I want to be remembered as the light in darkness — Jane Nakasamu
Quarantine was a highlight of 2020 but Jane Nakasamu a young Zambian caught our attention. Having invented a smart gas stove that is futuristic and uses iot (internet of things).
An author, academician and a social entrepreneur, Jane is currently pursuing MBA in oil and gas management and has a BA in International Relations. Although she is currently working in Lusaka her business Greenbelt Energy is based in Kitwe.
For the past years we have seen so many innovations, new technologies by day all over the world and also rising issues of sustainability, How we will not run out of all the resources we use to have such developments.
“There can be no sustainable development without sustainable energy development” ~ Margot Wallstrom
We had a chance to chat with Jane;
What works have you done so far?
I have published fiction novels, “My Dear Reflection” can be found on amazon. I am a radical social entrepreneur working in the biogas industry. My team has invented a smart gas stove that is futuristic and uses iot (internet of things).
What’s the favorite thing about what you do and when did you have the idea of starting it?
I love creating things especially if they have a positive social impact. The fact that lives can be improved by my work and that I can inspire someone is enough drive to keep me up at night.
What made you start the project and which people are you working with?
The project I am working on is Greenbelt Energy that is producing biogas to save trees and lives. I am working with a team of 7 including: Salim Mbarouk (the Co- Founder of Greenbelt Energy), Kalengo Phiri, Jethro Mwanza, Stephen Ngulube and community youth volunteers.
How and where do you get most supplies for this project?
We have been bootstrapping since our foundation. I am however very thankful for all the support we have received. Especially from the National Technology Business Centre, WEAC and BongoHive.
How do you plan to scale the business and how profitable do you think it will be?
We are currently seeking investment to scale the business to commercial biogas production and we have onboarded some partners who are interested in supporting us. To meet our target of 500MW we would need more investment.
How will this benefit People, let’s say an average Zambian?
The average Zambian can access affordable, reliable modern energy for cooking and electricity. This energy is 100% renewable and 100% locally made.
How long has this taken you and how long will it take?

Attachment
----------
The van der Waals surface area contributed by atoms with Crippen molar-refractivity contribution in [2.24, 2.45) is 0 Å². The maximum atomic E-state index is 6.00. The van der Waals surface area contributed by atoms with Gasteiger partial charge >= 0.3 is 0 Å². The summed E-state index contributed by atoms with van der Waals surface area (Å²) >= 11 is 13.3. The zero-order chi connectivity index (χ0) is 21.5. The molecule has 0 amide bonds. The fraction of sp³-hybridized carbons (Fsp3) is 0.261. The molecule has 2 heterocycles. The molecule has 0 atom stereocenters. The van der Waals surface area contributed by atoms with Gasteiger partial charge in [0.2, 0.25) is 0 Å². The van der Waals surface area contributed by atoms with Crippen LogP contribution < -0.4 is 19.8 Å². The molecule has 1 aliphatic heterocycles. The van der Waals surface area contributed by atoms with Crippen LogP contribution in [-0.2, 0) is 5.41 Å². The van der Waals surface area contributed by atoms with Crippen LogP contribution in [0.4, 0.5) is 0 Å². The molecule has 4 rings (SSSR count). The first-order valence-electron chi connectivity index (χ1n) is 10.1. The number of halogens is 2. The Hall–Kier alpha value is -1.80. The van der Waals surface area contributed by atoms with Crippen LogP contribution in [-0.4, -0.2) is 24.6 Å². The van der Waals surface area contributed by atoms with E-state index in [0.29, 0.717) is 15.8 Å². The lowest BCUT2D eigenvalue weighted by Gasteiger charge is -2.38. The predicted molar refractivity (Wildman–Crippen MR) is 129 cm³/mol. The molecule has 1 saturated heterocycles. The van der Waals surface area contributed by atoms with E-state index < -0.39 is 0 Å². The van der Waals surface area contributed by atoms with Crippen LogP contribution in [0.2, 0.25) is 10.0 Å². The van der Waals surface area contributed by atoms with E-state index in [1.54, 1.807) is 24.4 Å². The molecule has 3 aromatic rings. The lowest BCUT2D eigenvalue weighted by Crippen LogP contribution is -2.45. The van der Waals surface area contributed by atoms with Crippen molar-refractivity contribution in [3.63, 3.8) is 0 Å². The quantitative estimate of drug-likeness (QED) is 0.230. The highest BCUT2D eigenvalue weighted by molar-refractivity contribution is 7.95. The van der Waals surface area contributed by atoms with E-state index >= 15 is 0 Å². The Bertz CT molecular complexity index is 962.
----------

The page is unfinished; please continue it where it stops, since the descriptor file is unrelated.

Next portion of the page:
We are approaching our 4th year and it has taken us so long, so many of our targets haven’t yet been met but I appreciate the process because we have innovated something unique.
Do you think you get enough support?
Yes i do
Considering that not so many young women are doing such work, what is that keeps you going?
That I can inspire someone and prove to the world that it can be done keeps me going. God is the source of my energy.
What is it that you think is different about you?
I am quite gifted at partnership development. That’s a vital skill for expansion.
Favorite place in Zambia?
3 Zambian people if any who have influenced you so much?
My late mother, my father and my grandmother Rudia Mohammed.
Biggest thing you’d change about Zambia?
Let there be light.
What’s a typical day for you?
I wake up very early and sleep very early. I am up by 4am to work, I run 3km at 5am, go to work. By 7pm (19 hrs) I am extremely tired so I sleep. Repeat.
Flashback to when you were 10 years old. What advice would you have given yourself?
Brace yourself for an epic journey.
How do you want people to remember you?
As a light in the darkness.
What are some causes you are passionate about?
Sustainable energy management. Egalitarianism. The Word of God Empowerment.
Any favorite books and why?
Jane Eyre. What an amazing classical book written by a woman who had endured so much. Half Yellow Sun, once again an amazing historical fiction that an african woman wrote to tell an untold story.
What would be your personal motto?
Happiness is not a measure of how much you have but a measure of how you appreciate even the tiniest bits of what you have.
Advice to your fellow youths especially the women?
Most people think we have it easy but each generation has its challenges. Let’s not make excuses, we have so many role models. Guys lets us fight for economic liberty by working hard and investing in our gifts.
How can people contact you?
Edited by Kantumoya Derrick Mpaka
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